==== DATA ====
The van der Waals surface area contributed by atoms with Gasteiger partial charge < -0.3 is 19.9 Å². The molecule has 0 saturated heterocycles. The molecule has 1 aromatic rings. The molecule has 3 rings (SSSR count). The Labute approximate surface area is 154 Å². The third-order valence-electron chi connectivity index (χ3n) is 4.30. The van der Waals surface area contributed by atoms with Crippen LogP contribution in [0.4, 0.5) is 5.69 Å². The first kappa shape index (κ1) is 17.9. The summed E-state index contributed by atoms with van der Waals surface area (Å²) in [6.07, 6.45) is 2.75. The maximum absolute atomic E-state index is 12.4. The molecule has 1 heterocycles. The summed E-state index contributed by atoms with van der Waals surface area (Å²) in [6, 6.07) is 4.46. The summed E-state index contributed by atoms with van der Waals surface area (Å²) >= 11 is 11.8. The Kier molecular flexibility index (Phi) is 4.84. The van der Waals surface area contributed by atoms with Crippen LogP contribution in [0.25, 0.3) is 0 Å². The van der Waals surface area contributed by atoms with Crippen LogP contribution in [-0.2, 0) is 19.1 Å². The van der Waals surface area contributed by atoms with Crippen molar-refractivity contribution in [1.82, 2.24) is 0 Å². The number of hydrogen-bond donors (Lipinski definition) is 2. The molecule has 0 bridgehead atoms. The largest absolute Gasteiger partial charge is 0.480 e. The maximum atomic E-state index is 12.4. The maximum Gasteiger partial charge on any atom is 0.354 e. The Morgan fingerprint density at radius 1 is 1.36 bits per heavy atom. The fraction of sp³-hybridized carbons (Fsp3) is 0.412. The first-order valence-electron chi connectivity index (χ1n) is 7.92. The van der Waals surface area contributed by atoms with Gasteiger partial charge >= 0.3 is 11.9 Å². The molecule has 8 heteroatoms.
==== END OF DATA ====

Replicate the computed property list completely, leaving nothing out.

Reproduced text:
The van der Waals surface area contributed by atoms with Gasteiger partial charge < -0.3 is 19.9 Å². The molecule has 0 saturated heterocycles. The molecule has 1 aromatic rings. The molecule has 3 rings (SSSR count). The Labute approximate surface area is 154 Å². The third-order valence-electron chi connectivity index (χ3n) is 4.30. The van der Waals surface area contributed by atoms with Crippen LogP contribution in [0.4, 0.5) is 5.69 Å². The first kappa shape index (κ1) is 17.9. The summed E-state index contributed by atoms with van der Waals surface area (Å²) in [6.07, 6.45) is 2.75. The maximum absolute atomic E-state index is 12.4. The molecule has 1 heterocycles. The summed E-state index contributed by atoms with van der Waals surface area (Å²) in [6, 6.07) is 4.46. The summed E-state index contributed by atoms with van der Waals surface area (Å²) >= 11 is 11.8. The Kier molecular flexibility index (Phi) is 4.84. The van der Waals surface area contributed by atoms with Crippen LogP contribution in [0.25, 0.3) is 0 Å². The van der Waals surface area contributed by atoms with Crippen LogP contribution in [-0.2, 0) is 19.1 Å². The van der Waals surface area contributed by atoms with Crippen molar-refractivity contribution in [1.82, 2.24) is 0 Å². The number of hydrogen-bond donors (Lipinski definition) is 2. The molecule has 0 bridgehead atoms. The largest absolute Gasteiger partial charge is 0.480 e. The maximum atomic E-state index is 12.4. The maximum Gasteiger partial charge on any atom is 0.354 e. The Morgan fingerprint density at radius 1 is 1.36 bits per heavy atom. The fraction of sp³-hybridized carbons (Fsp3) is 0.412. The first-order valence-electron chi connectivity index (χ1n) is 7.92. The van der Waals surface area contributed by atoms with Gasteiger partial charge >= 0.3 is 11.9 Å². The molecule has 8 heteroatoms.